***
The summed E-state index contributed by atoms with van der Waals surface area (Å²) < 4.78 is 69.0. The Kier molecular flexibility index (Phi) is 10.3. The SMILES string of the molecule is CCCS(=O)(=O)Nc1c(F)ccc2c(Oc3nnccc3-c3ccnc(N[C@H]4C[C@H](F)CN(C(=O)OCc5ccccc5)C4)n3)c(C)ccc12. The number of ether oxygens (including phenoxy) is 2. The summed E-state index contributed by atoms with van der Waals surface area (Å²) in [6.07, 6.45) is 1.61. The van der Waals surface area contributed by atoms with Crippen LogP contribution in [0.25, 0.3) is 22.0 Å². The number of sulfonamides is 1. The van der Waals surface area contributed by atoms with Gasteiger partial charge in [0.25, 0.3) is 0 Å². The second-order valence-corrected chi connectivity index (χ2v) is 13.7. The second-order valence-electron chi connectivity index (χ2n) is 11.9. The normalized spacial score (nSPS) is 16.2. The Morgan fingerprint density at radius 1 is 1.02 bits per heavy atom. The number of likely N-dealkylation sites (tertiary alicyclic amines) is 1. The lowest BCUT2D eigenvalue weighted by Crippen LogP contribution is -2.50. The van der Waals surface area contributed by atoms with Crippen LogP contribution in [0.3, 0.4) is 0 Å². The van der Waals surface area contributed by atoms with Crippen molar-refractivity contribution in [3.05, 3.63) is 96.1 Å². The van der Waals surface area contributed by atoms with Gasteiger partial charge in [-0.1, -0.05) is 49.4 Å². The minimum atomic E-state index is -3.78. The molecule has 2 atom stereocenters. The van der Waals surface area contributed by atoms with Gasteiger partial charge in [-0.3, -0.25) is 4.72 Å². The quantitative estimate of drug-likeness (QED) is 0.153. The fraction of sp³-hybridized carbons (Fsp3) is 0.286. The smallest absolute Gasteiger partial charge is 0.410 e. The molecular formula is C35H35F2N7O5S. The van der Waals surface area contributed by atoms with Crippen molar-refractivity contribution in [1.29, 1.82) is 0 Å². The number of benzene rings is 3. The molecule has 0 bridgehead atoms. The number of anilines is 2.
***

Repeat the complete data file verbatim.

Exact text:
The summed E-state index contributed by atoms with van der Waals surface area (Å²) < 4.78 is 69.0. The Kier molecular flexibility index (Phi) is 10.3. The SMILES string of the molecule is CCCS(=O)(=O)Nc1c(F)ccc2c(Oc3nnccc3-c3ccnc(N[C@H]4C[C@H](F)CN(C(=O)OCc5ccccc5)C4)n3)c(C)ccc12. The number of ether oxygens (including phenoxy) is 2. The summed E-state index contributed by atoms with van der Waals surface area (Å²) in [6.07, 6.45) is 1.61. The van der Waals surface area contributed by atoms with Crippen LogP contribution in [0.25, 0.3) is 22.0 Å². The number of sulfonamides is 1. The van der Waals surface area contributed by atoms with Gasteiger partial charge in [0.25, 0.3) is 0 Å². The second-order valence-corrected chi connectivity index (χ2v) is 13.7. The second-order valence-electron chi connectivity index (χ2n) is 11.9. The normalized spacial score (nSPS) is 16.2. The Morgan fingerprint density at radius 1 is 1.02 bits per heavy atom. The number of likely N-dealkylation sites (tertiary alicyclic amines) is 1. The lowest BCUT2D eigenvalue weighted by Crippen LogP contribution is -2.50. The van der Waals surface area contributed by atoms with Crippen LogP contribution in [0.3, 0.4) is 0 Å². The van der Waals surface area contributed by atoms with Crippen molar-refractivity contribution in [3.05, 3.63) is 96.1 Å². The van der Waals surface area contributed by atoms with Gasteiger partial charge in [-0.1, -0.05) is 49.4 Å². The minimum atomic E-state index is -3.78. The molecule has 2 atom stereocenters. The van der Waals surface area contributed by atoms with Gasteiger partial charge in [-0.3, -0.25) is 4.72 Å². The quantitative estimate of drug-likeness (QED) is 0.153. The fraction of sp³-hybridized carbons (Fsp3) is 0.286. The smallest absolute Gasteiger partial charge is 0.410 e. The molecular formula is C35H35F2N7O5S. The van der Waals surface area contributed by atoms with Crippen molar-refractivity contribution in [1.29, 1.82) is 0 Å². The number of benzene rings is 3. The molecule has 0 bridgehead atoms. The number of anilines is 2.